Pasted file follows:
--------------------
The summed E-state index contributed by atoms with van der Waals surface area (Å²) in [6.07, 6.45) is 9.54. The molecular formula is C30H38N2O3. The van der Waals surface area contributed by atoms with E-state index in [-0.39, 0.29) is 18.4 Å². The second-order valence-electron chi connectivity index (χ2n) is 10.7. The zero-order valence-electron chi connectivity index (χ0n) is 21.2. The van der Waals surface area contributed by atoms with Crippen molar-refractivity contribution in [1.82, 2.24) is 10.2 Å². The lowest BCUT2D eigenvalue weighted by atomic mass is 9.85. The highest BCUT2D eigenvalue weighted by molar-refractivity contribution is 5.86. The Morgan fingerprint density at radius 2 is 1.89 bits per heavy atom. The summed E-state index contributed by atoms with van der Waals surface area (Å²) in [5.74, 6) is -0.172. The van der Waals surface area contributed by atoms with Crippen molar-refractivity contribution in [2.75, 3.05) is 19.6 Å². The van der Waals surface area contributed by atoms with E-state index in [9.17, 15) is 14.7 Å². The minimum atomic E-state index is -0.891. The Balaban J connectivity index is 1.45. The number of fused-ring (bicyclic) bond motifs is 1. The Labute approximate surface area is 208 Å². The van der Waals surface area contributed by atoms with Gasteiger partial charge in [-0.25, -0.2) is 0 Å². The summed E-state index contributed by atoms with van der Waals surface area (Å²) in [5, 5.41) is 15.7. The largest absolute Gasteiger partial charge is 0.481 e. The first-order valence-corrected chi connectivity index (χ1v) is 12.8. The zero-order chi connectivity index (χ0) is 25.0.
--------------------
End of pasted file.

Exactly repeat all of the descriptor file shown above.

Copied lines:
The summed E-state index contributed by atoms with van der Waals surface area (Å²) in [6.07, 6.45) is 9.54. The molecular formula is C30H38N2O3. The van der Waals surface area contributed by atoms with E-state index in [-0.39, 0.29) is 18.4 Å². The second-order valence-electron chi connectivity index (χ2n) is 10.7. The zero-order valence-electron chi connectivity index (χ0n) is 21.2. The van der Waals surface area contributed by atoms with Crippen molar-refractivity contribution in [1.82, 2.24) is 10.2 Å². The lowest BCUT2D eigenvalue weighted by atomic mass is 9.85. The highest BCUT2D eigenvalue weighted by molar-refractivity contribution is 5.86. The Morgan fingerprint density at radius 2 is 1.89 bits per heavy atom. The summed E-state index contributed by atoms with van der Waals surface area (Å²) in [5.74, 6) is -0.172. The van der Waals surface area contributed by atoms with Crippen molar-refractivity contribution in [2.75, 3.05) is 19.6 Å². The van der Waals surface area contributed by atoms with E-state index in [9.17, 15) is 14.7 Å². The minimum atomic E-state index is -0.891. The Balaban J connectivity index is 1.45. The number of fused-ring (bicyclic) bond motifs is 1. The Labute approximate surface area is 208 Å². The van der Waals surface area contributed by atoms with Gasteiger partial charge in [-0.25, -0.2) is 0 Å². The summed E-state index contributed by atoms with van der Waals surface area (Å²) in [5, 5.41) is 15.7. The largest absolute Gasteiger partial charge is 0.481 e. The first-order valence-corrected chi connectivity index (χ1v) is 12.8. The zero-order chi connectivity index (χ0) is 25.0.